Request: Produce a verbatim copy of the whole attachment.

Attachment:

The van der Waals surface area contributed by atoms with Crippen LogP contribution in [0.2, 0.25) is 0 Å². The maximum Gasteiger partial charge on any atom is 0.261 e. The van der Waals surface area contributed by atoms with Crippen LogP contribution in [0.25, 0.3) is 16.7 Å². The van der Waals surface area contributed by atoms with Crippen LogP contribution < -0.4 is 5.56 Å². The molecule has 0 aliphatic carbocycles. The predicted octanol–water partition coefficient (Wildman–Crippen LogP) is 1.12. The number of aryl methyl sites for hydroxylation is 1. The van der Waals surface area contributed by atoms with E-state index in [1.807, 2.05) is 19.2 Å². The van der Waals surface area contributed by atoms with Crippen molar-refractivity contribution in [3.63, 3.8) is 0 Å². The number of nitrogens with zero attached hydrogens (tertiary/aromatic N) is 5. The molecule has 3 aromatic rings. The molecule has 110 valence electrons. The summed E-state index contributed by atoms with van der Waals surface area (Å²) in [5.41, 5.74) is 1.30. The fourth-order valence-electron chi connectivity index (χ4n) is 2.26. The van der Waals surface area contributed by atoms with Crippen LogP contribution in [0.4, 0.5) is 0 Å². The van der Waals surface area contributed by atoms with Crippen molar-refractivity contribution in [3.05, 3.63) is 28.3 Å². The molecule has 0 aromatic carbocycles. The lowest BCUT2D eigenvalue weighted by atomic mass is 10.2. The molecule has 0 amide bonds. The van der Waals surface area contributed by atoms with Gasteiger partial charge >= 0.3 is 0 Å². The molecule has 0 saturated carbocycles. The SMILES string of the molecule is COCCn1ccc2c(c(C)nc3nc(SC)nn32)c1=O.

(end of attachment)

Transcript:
The van der Waals surface area contributed by atoms with Crippen LogP contribution in [0.2, 0.25) is 0 Å². The maximum Gasteiger partial charge on any atom is 0.261 e. The van der Waals surface area contributed by atoms with Crippen LogP contribution in [0.25, 0.3) is 16.7 Å². The van der Waals surface area contributed by atoms with Crippen LogP contribution < -0.4 is 5.56 Å². The molecule has 0 aliphatic carbocycles. The predicted octanol–water partition coefficient (Wildman–Crippen LogP) is 1.12. The number of aryl methyl sites for hydroxylation is 1. The van der Waals surface area contributed by atoms with E-state index in [1.807, 2.05) is 19.2 Å². The van der Waals surface area contributed by atoms with Crippen molar-refractivity contribution in [3.63, 3.8) is 0 Å². The number of nitrogens with zero attached hydrogens (tertiary/aromatic N) is 5. The molecule has 3 aromatic rings. The molecule has 110 valence electrons. The summed E-state index contributed by atoms with van der Waals surface area (Å²) in [5.41, 5.74) is 1.30. The fourth-order valence-electron chi connectivity index (χ4n) is 2.26. The van der Waals surface area contributed by atoms with Crippen LogP contribution in [0.4, 0.5) is 0 Å². The van der Waals surface area contributed by atoms with Crippen molar-refractivity contribution in [3.05, 3.63) is 28.3 Å². The molecule has 0 aromatic carbocycles. The lowest BCUT2D eigenvalue weighted by atomic mass is 10.2. The molecule has 0 amide bonds. The van der Waals surface area contributed by atoms with Gasteiger partial charge >= 0.3 is 0 Å². The molecule has 0 saturated carbocycles. The SMILES string of the molecule is COCCn1ccc2c(c(C)nc3nc(SC)nn32)c1=O.